Identitarianism – the set of ideas arising from an ontology of identity; relating to or characteristic of politics in which the political interests of a particular racial, ethnic or national group are given priority; belief that group identity is the most important thing about a person, and that justice and power must be viewed primarily on the basis of group identity rather than individual merit; politics based on social identity.
It’s not the red meat that’s bad for the planet, it’s us – Joe Bennett:
I used the article to light the log-burner, but I remember the first sentence: “We all know that red meat is bad for the planet.”
Well now, let’s start at the start. We don’t all know this. We may have been told it, and told it repeatedly, but that is not the same as knowing it and neither does it make it true. As a boy I was told many things, including that if you played with it, it fell off, and that god was in heaven. These two in particular seemed antithetical. Luckily neither proved true.
Now, it is possible to take a moral stance against red meat, to argue that it is wrong to end the lives of other creatures to sustain our own. To do so, however, is to condemn every living thing. From bacteria to whales, life on earth consists of things eating each other. The pretty little swallows that nest in my garage murder insects by the million.
But the author doesn’t seem to be taking this moral stance. He or she asserts only that red meat is “bad for the planet”, and presents this notion as if it were scientific fact. But red meat isn’t bad for the planet. The planet is a durable beastie that will continue to orbit the sun regardless of how many pork chops you and I may eat. . .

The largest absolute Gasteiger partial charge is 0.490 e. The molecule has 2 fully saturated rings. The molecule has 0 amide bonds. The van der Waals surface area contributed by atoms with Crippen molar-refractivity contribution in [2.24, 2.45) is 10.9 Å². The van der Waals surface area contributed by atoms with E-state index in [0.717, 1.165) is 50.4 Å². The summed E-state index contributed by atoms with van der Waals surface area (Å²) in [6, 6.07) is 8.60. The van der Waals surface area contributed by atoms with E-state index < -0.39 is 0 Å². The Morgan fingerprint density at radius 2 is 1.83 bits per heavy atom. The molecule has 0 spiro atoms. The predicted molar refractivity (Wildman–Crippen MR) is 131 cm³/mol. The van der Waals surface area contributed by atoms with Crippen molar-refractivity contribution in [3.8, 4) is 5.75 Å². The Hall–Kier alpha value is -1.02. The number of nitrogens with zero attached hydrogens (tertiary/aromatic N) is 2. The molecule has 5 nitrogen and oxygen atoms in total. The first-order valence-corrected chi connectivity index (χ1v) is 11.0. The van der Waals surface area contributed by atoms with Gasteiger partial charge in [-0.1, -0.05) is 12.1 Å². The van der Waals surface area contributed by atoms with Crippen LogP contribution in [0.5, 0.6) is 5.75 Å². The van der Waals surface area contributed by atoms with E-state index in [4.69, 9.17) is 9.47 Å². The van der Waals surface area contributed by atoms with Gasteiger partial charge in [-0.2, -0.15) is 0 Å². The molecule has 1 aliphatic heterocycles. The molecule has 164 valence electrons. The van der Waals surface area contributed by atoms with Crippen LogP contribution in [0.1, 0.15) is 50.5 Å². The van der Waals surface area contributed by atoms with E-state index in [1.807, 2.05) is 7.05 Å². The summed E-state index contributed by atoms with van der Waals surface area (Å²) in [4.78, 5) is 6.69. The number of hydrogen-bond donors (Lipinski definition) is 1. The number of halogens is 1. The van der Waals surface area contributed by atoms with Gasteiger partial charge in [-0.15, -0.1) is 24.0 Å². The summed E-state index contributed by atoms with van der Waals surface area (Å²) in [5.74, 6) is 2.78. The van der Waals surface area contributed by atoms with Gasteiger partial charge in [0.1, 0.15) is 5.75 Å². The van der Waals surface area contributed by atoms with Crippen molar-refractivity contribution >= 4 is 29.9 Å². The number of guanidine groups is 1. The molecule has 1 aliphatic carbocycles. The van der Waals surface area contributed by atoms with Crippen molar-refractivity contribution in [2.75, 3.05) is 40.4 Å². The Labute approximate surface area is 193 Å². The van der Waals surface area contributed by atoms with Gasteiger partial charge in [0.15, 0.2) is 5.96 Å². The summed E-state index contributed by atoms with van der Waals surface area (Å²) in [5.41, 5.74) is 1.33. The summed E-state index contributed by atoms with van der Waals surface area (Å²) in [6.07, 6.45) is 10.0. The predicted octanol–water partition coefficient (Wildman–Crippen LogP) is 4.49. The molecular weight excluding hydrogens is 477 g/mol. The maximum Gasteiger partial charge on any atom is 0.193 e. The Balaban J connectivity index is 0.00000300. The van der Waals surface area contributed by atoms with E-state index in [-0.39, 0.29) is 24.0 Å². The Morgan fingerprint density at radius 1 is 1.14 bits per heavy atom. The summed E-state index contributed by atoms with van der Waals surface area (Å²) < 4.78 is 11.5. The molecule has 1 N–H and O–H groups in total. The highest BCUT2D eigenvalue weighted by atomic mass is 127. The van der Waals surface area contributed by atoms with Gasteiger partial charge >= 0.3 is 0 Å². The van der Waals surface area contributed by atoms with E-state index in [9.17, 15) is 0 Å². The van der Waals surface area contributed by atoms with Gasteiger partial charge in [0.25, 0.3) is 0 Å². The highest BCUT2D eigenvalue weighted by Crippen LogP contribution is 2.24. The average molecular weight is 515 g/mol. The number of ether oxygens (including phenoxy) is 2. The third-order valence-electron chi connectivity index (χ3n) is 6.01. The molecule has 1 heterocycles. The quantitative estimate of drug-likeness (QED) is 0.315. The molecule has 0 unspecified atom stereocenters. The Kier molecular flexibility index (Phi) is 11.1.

The latest Situation and Outlook for Primary Industries (SOPI) report shows New Zealand’s food and fibre sector export revenue is expected to reach a record $52.2 billion in the year to 30 June 2022.
Agriculture Minister Damien O’Connor says the report showed an increase of close to 10% on the previous year. “This is a tremendous result for the sector as farmers, growers and others in the supply chains who play such a critical role in our economy.
They have continued to deliver quality products for Kiwis and overseas consumers while navigating global disruption and uncertainty,” he says.
O’Connor says New Zealand’s overseas markets demand high quality products made with care and the SOPI report indicates exporters are responding to that. . .
While the latest draft National Policy Statement for Indigenous Biodiversity (NPS-IB) is a significant improvement its success is undermined by woeful funding in Budget 2022 to assist private landowners, Federated Farmers says. Only $20 million of the $150m needed over the next four years was allocated.
Keys to Federated Farmers’ support of the new biodiversity policies will be sound criteria on what are truly ‘significant’ natural areas, and protection of existing land use rights where they are not degrading native biodiversity.
“Implementation of the new rules also needs to be accompanied by a comprehensive and well-resourced financial support package,” said Chris Allen, the Feds national board member who was part of the cross-sector Biodiversity Collaborative Group (BCG) that made recommendations to the government.
An exposure draft of the long-delayed NSP-IB has just been released, another step in the long journey of this policy. . .
A Hawke’s Bay farmer says reducing stress levels among cattle is resulting in higher quality Angus beef.
Matangi Farm’s beef cattle is raised just behind Havelock North’s Te Mata Peak.
Farm manager Jamie Gaddum said they try to reduce stressors on the cattle as much as possible.
“We’ve tried to keep trucking to a minimum. We’ve got two farms, but they’re only on a truck once in the lifetime,” he said. . .
Proposed changes to how pigs are cared for could come with a hefty price tag, a new economic report warns.
The National Animal Welfare Advisory Committee has proposed a raft of changes to the code for pigs, including banning or reducing the use of farrowing crates, weaning piglets no earlier than 28 days old and increasing the amount of space where young pigs live.
But a new report by consultancy group Sapere warns if the proposed changes are adopted, farmers could be out of pocket by hundreds of thousands of dollars.